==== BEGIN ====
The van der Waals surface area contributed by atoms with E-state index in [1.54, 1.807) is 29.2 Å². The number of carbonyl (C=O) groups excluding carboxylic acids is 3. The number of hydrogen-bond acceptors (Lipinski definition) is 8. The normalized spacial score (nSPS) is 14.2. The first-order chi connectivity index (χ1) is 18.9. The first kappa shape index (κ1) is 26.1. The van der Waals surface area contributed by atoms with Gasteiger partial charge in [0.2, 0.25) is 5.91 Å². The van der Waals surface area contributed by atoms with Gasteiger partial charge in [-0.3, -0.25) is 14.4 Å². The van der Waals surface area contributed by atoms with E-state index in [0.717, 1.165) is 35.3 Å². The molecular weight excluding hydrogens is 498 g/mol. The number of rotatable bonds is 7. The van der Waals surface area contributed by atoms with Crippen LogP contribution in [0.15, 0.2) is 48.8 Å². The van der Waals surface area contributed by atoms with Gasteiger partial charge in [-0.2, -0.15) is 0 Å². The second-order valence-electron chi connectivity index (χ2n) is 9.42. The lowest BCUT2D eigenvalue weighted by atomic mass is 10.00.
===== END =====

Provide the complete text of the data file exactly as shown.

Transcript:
The van der Waals surface area contributed by atoms with E-state index in [1.54, 1.807) is 29.2 Å². The number of carbonyl (C=O) groups excluding carboxylic acids is 3. The number of hydrogen-bond acceptors (Lipinski definition) is 8. The normalized spacial score (nSPS) is 14.2. The first-order chi connectivity index (χ1) is 18.9. The first kappa shape index (κ1) is 26.1. The van der Waals surface area contributed by atoms with Gasteiger partial charge in [0.2, 0.25) is 5.91 Å². The van der Waals surface area contributed by atoms with Gasteiger partial charge in [-0.3, -0.25) is 14.4 Å². The van der Waals surface area contributed by atoms with E-state index in [0.717, 1.165) is 35.3 Å². The molecular weight excluding hydrogens is 498 g/mol. The number of rotatable bonds is 7. The van der Waals surface area contributed by atoms with Crippen LogP contribution in [0.15, 0.2) is 48.8 Å². The van der Waals surface area contributed by atoms with Gasteiger partial charge in [-0.2, -0.15) is 0 Å². The second-order valence-electron chi connectivity index (χ2n) is 9.42. The lowest BCUT2D eigenvalue weighted by atomic mass is 10.00.